"So how is New York?" he said.

"Oh, I still enjoy it there. I'm practicing law."

"Ah." he said. "There really is no need, you know. I can easily send more money..."

"Don't be silly. You know I don't do it for the money. It makes for an interesting diversion."

Jakob nodded. "Yes, I remember your fondness for... diversions. I still find it uncomfortable though, that you actually choose to work. Maybe I'm just too old fashioned."

"Positively Medieval," she laughed.

"Still," he said, "you belong to one of the great noble families. It used to be that none of us actually worked for money, especially the women."

"It's not the same now Jakob." she said. "If I chose not to work it would be very conspicuous. I would have to do the whole socialite thing and you know how much I hate that."

He remembered their time in Manhattan and knew she was right of course. If only she would come back to Venice. Those things were so much easier here. The Old Money was respected. No-one asked questions. Family wealth wasn't the social millstone that it seemed in contemporary America. But, unlike most of the Family, Violetta was a truly contemporary woman.

They stopped by the Academia. Here in the slate grey of the moonlight it was easy to imagine that it hadn't changed even slightly from the day it was built. Darkness blurred and smoothed the ancient roughness of pitted stone and rotting wood. "So what does one do on such an auspicious occasion?" Violetta asked. Muted reflections danced across her face. "A suitably vintage champagne would be appropriate, but I know you don't drink wine." She was as disrespectful as ever, he noticed.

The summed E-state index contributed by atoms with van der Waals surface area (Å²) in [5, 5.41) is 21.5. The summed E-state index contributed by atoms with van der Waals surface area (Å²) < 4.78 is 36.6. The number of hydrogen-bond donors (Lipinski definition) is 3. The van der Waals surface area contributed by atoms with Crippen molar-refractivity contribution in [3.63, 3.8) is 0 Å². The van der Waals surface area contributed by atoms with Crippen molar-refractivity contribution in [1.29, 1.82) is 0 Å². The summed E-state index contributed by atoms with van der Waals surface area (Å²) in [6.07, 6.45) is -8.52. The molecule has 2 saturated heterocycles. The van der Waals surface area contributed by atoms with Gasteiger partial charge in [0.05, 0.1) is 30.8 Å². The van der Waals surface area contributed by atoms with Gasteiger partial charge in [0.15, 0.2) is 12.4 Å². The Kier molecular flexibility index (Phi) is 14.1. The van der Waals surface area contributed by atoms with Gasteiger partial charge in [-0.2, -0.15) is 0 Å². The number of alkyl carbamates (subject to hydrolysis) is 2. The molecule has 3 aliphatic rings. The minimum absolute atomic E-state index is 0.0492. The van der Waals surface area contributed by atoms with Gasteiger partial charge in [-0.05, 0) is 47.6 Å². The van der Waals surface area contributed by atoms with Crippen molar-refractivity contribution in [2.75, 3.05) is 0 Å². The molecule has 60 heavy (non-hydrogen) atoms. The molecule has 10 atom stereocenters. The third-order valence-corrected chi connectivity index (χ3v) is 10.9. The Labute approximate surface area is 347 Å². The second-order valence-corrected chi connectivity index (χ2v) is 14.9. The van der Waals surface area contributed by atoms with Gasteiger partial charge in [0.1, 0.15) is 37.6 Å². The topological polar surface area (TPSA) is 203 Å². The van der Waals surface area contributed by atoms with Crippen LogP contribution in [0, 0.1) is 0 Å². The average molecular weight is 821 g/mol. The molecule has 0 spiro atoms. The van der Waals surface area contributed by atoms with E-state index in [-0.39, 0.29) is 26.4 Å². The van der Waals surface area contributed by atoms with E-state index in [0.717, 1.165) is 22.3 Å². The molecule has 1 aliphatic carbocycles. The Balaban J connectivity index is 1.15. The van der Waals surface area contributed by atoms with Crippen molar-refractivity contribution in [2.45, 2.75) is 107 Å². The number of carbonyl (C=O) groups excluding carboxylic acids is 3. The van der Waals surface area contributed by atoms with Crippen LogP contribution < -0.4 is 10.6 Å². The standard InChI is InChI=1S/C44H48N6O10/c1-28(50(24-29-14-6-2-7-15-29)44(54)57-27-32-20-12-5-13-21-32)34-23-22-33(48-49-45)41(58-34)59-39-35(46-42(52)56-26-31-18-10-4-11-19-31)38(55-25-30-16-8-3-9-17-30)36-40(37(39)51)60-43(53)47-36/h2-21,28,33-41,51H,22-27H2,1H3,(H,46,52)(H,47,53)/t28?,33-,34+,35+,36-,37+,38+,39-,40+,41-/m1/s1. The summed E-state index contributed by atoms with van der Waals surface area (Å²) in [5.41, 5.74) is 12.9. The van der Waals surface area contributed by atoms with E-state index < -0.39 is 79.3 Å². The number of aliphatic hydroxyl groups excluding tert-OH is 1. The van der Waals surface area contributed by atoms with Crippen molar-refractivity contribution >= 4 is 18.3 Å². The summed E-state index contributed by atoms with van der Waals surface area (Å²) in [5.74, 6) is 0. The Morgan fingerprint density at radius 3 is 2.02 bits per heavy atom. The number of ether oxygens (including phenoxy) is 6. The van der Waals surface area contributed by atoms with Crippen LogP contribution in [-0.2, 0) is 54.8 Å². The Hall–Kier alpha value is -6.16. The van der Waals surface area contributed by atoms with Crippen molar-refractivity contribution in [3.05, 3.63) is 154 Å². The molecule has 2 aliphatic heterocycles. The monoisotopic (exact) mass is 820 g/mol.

There was a sound in the street. Instinctively they both stepped back into the shadows. Footsteps, unsteady, from a corner just beyond the lamplight. And a subtle nuance of madeira, cigarettes and perfume.

A girl, one of the silver-masked students from the palace, made her way across the square. Jakob caught a glint of metal at the corner of his eye and saw that Violetta had drawn a small stiletto. Quietly he put his hand over hers and inclined his head.

"It's not New York," he whispered. And then he was gone.

The masked girl was aware of his shadow for only moments before she sank to the ground without even a sigh. He moved the body out of the radius of light from the lamp.

"That seemed familiar," Violetta said, "although in my day we did try for at least a little conversation." She smiled and touched his face with a cold pale hand.

An image from the past flashed into his mind; her red hair spread across his pillow like flames, the scent of quinces on the sheets, pigeons fluttering across the tiled roof.

"In those days many things were different," he said.

He punctured the skin in the girl's throat. A bright red thread of blood trickled down over his hand.

"A toast," Jakob Florea said. "To us."

"And to the next thousand years," said Violetta de Medici.

And they drank.